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    Constitution Day Speaker at DU Tackles Patriot Act, Post-9/11 Threats to Civil Liberties

    The terrorist acts of Sept. 11, 2001, have forever changed the landscape of U.S. politics, casting American civil liberties in a new light. To explore this important topic, the political science department will host Roger K. Newman for a Constitution Day lecture on Monday, Sept. 19.

    The lecture, which will be held at 4 p.m. in the Power Center Ballroom, is free and will be followed by a reception.

    Newman, a professor of journalism at the Columbia University Graduate School of Journalism and editor in chief of The Constitution and Its Amendments, will discuss, among other things, the Patriot Act, which is federal legislation enacted after 9/11 in an attempt to improve information-sharing among government agencies.

    The heavily debated question surrounding the Patriot Act is whether certain components of the act, in an effort to keep Americans safe, might threaten civil liberties.

    “Newman is worried about searches without warrant, wire tapping without warrant, information sharing between the FBI and the CIA,” said Dr. Leslie Rubin, assistant professor of political science and a constitutional law expert.

    “The point of the Patriot Act was to get all federal government agencies on the same page so that if something else like 9/11 were to happen, our government would know about it beforehand,” Rubin continued. “But civil rights lawyers are concerned that the laws can be interpreted too liberally to the point where they might be a threat to our civil liberties. Is the government getting carried away with its need for surveillance?”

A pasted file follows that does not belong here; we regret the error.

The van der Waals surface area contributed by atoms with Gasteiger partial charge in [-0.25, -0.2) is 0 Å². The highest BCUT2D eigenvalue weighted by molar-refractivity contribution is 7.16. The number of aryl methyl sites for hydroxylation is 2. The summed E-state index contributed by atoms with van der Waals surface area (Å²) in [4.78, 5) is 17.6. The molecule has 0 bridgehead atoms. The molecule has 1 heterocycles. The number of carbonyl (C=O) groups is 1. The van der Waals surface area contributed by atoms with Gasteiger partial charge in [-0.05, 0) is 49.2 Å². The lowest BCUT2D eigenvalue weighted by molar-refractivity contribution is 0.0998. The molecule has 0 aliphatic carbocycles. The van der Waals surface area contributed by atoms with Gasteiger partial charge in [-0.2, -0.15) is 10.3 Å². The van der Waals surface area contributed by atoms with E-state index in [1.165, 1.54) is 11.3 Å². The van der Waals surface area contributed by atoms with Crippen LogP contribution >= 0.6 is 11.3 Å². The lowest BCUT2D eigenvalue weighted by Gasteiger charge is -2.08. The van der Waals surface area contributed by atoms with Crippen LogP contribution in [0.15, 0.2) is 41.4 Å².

The lecture is being held in celebration of Constitution Day, which commemorates the formation and signing of the U.S. Constitution on Sept. 17, 1787.

    “As citizens, we need to understand the Constitution,” Rubin said. “American politics runs according to the Constitution, not according to those in office.”

    The event is sponsored by the Department of Political Science, Pi Sigma Alpha and the McAnulty College NEH Endowment Fund. For more information, call 412.396.6485.

    Duquesne University

    Founded in 1878, Duquesne is consistently ranked among the nation's top Catholic research universities for its award-winning faculty and tradition of academic excellence. The University is nationally ranked by U.S. News and World Report and the Princeton Review for its rich academic programs in 10 schools of study for nearly 10,000 graduate and undergraduate students, and by the Washington Monthly for service and contributing to students' social mobility. Duquesne is a member of the U.S. President's Higher Education Community Service Honor Roll with Distinction for its contributions to Pittsburgh and communities around the globe. The U.S. Environmental Protection Agency and the Princeton Review's Guide to Green Colleges acknowledge Duquesne's commitment to sustainability.